• EIGI uses the Ravichandran entities and its other captive vendors to overstate profits:

Endurance International Group

  • Ravichandran entities sell its services to EIGI at below-market prices (while harming customers via poor user experiences), allowing EIGI to achieve an artificial cost advantage:

Endurance International Group

The Largest Related Parties are Secretly Controlled by the Company Itself

Gowex, Quindell, Tile Shop, Crazy Eddie’s, Sino-Forest, and many other frauds shared (at least) one common characteristic: material related party transactions with captive or quasi-captive entities. In many cases, these captive or quasi-captive entities were substantially the companies themselves.

Gotham City Research believes that EIGI’s largest “related parties” are substantially EIGI itself for the following reasons:

  • Endurance CEO Hari Ravichandran and/or immediate family were and/or is a director and/or owner of related parties, Glowtouch Technologies and Innovative Business Services (“IBS”).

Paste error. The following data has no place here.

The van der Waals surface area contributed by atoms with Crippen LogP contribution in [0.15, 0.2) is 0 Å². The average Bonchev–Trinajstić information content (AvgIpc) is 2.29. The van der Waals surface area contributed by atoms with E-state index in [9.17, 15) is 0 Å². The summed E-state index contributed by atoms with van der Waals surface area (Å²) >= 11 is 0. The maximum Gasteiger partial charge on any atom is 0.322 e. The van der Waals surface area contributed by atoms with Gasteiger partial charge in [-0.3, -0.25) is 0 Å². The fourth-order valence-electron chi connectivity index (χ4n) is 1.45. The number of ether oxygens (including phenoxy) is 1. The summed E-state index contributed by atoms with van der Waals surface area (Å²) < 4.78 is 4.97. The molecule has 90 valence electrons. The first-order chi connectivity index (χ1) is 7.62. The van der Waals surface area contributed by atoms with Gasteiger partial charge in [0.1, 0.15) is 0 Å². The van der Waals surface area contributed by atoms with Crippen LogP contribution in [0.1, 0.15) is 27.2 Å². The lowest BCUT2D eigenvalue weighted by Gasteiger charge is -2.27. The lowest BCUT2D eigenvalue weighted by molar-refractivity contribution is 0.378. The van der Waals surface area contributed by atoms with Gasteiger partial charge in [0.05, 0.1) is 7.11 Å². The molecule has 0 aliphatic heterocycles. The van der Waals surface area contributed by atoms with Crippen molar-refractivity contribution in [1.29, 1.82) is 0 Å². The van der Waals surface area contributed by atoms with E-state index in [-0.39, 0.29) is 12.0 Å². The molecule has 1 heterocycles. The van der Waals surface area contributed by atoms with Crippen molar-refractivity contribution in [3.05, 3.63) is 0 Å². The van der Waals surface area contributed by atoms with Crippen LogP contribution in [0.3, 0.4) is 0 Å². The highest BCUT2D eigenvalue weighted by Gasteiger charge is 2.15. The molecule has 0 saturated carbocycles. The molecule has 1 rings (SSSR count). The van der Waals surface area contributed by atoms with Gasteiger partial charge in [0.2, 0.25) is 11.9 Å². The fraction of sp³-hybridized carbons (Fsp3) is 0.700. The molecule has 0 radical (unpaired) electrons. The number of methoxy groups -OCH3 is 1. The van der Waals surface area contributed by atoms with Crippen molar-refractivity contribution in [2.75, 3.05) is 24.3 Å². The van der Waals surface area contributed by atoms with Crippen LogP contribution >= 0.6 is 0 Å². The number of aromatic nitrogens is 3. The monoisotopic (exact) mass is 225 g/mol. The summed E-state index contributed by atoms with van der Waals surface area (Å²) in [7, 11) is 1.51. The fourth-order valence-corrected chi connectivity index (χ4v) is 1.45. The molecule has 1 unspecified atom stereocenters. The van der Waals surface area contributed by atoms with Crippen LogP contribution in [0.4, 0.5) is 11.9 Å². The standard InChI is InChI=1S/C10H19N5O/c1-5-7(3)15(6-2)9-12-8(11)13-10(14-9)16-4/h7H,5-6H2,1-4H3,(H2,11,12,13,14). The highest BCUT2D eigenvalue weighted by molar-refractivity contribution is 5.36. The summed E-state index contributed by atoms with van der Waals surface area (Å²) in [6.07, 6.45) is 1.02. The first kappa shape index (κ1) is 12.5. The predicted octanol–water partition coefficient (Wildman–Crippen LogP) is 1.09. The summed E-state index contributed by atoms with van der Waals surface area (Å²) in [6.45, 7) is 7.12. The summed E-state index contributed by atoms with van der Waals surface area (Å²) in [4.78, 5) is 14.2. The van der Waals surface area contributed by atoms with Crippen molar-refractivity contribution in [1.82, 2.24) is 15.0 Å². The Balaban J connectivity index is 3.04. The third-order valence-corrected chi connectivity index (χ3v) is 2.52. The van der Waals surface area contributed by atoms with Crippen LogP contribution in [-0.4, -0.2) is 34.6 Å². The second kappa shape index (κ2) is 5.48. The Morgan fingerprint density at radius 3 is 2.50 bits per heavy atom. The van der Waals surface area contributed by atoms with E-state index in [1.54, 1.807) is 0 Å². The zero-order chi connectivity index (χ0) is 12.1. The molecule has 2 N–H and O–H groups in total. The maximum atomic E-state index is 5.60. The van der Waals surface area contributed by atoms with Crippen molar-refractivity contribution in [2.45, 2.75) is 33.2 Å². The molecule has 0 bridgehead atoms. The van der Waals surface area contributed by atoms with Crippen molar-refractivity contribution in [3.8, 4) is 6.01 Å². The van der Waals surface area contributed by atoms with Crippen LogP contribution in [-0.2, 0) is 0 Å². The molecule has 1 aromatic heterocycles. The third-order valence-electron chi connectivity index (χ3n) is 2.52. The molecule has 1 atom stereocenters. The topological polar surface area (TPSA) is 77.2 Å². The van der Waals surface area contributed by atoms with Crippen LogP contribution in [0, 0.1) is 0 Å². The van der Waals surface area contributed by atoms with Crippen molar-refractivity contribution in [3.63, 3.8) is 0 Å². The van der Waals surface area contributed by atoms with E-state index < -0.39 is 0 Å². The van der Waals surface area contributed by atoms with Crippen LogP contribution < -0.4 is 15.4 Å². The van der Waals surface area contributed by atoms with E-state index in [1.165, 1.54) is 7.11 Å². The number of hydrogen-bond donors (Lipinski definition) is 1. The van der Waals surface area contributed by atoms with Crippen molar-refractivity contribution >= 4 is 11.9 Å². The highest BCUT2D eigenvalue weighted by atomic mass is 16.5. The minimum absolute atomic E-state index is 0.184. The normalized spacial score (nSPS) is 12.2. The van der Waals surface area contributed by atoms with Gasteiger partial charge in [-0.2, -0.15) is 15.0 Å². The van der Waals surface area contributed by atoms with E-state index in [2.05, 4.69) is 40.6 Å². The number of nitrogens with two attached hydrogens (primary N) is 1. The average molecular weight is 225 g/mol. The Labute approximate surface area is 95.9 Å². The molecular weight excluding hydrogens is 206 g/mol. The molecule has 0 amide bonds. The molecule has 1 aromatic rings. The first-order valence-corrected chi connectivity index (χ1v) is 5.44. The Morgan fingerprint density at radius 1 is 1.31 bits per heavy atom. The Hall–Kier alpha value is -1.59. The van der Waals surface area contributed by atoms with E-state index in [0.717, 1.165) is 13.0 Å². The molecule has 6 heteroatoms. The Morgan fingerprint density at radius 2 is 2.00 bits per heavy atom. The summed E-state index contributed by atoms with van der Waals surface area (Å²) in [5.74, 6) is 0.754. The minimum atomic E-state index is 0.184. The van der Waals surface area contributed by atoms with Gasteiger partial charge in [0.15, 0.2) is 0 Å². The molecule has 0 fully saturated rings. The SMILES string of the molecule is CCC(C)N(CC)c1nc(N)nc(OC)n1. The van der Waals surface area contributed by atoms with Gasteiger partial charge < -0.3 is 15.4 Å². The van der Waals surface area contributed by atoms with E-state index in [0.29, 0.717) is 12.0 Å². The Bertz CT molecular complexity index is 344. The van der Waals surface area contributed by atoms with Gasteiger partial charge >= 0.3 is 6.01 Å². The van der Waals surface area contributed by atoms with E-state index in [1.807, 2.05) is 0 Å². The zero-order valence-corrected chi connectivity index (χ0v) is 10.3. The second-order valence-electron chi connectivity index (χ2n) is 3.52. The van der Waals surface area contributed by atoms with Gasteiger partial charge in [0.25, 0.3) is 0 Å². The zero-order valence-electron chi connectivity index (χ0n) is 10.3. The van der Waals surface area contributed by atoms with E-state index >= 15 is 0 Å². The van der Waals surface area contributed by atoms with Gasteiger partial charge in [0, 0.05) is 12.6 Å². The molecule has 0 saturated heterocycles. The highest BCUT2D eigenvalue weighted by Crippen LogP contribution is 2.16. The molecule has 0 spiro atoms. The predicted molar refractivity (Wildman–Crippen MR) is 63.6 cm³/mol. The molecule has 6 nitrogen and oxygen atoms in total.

• The transactions are material to EIGI, as the transactions have accounted for at least 16.5% of 2012-2014 EBITDA.
  • EIGI’s payments to Glowtouch account for the majority of Glowtouch’s revenues.
  • Glowtouch currently staffs and operates the HostGator India (an Endurance subsidiary) business.
  • Glowtouch/Endurance employees name Glowtouch/Endurance as if they’re the same entities on linkedin or other on-line profiles.
  • http://www.glowtouch.co.in/ website doesn’t work as of April 17, 2015.
  • We have documentation that shows Glowtouch pays &/or receives payment-in-kind from EIGI.
  • Pattern of related party transactions beyond those involving Ravichandran, including loans at favorable rates between Endurance and its management & “consulting” contracts.
  • EIGI was exempted from the auditor attestation requirements in the assessment of internal control over financial reporting, because it technically qualifies as an “emerging growth company” per the JOBS Act (despite being in business since the late 1990s).

See full PDF below.